China’s central bank chief said that the nation’s growth rate has tumbled “a bit” too much and that policy makers have scope to respond, underscoring forecasts for further monetary easing in the world’s second-largest economy.
“China’s inflation is also declining, so we need to be vigilant to see if the disinflation trend will continue, and if deflation will happen or not,” People’s Bank of China Governor Zhou Xiaochuan, 67, said Sunday in remarks at the Boao Forum for Asia, an annual conference on the southern Chinese island of Hainan. “China can have room to act,” both with interest rates and “quantitative” measures, he said.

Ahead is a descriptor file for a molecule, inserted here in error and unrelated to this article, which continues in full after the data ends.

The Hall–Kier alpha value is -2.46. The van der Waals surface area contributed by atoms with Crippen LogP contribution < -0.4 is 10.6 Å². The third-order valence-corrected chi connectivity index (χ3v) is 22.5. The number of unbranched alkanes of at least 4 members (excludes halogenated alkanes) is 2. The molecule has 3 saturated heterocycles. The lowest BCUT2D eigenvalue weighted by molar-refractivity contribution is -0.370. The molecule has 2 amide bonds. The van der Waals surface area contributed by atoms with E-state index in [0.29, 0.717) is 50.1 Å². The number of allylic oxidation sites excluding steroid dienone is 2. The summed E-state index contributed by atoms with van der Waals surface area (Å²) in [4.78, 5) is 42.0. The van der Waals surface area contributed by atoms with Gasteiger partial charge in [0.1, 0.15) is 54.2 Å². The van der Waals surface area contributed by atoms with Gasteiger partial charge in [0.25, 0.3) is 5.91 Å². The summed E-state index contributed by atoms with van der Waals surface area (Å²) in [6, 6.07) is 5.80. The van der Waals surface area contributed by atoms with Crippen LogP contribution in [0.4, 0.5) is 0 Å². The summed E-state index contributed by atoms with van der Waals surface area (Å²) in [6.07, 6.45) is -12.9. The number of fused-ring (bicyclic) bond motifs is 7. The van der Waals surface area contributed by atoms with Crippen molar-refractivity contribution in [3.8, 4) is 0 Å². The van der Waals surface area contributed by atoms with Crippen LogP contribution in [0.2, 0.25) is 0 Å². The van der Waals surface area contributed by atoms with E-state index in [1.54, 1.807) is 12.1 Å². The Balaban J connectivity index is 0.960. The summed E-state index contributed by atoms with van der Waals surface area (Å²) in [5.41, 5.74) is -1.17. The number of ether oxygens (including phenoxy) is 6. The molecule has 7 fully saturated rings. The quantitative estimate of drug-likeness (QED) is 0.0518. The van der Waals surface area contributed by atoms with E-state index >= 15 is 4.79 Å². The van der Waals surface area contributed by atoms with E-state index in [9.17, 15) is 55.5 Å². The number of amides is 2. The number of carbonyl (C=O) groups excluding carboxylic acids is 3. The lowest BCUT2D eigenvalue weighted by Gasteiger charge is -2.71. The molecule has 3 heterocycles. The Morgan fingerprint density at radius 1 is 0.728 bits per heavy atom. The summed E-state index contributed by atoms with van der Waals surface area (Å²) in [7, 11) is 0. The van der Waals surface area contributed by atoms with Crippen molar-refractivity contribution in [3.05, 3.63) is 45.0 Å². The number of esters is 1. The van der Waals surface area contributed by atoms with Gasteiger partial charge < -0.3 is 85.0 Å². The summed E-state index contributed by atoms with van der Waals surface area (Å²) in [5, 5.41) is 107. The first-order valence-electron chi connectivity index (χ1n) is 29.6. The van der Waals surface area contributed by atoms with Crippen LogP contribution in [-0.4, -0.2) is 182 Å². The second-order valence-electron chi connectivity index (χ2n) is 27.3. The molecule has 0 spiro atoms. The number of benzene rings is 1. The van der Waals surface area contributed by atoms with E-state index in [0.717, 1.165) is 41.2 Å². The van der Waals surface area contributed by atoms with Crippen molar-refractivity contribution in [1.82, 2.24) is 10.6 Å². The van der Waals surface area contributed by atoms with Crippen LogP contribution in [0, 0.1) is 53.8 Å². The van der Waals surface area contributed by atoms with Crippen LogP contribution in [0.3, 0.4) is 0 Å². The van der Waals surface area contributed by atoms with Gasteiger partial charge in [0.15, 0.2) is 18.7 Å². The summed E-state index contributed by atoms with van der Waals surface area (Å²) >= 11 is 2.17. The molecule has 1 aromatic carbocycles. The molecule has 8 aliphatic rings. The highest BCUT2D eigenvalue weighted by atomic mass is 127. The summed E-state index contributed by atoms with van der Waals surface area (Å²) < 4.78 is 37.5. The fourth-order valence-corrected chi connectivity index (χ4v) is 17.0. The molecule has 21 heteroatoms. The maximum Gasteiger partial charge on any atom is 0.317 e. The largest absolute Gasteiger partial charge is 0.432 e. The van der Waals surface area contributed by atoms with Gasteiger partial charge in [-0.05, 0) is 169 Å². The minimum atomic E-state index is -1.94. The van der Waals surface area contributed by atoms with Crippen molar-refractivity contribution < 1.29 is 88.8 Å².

Zhou’s remarks follow signs that China slowed further in the first quarter, after recording its weakest expansion since 1990 last year. The economy expanded 6.28 percent in February from a year earlier, Bloomberg’s monthly growth tracker shows, and the government’s official factory reading due Wednesday likely worsened, according to economists surveyed by Bloomberg.
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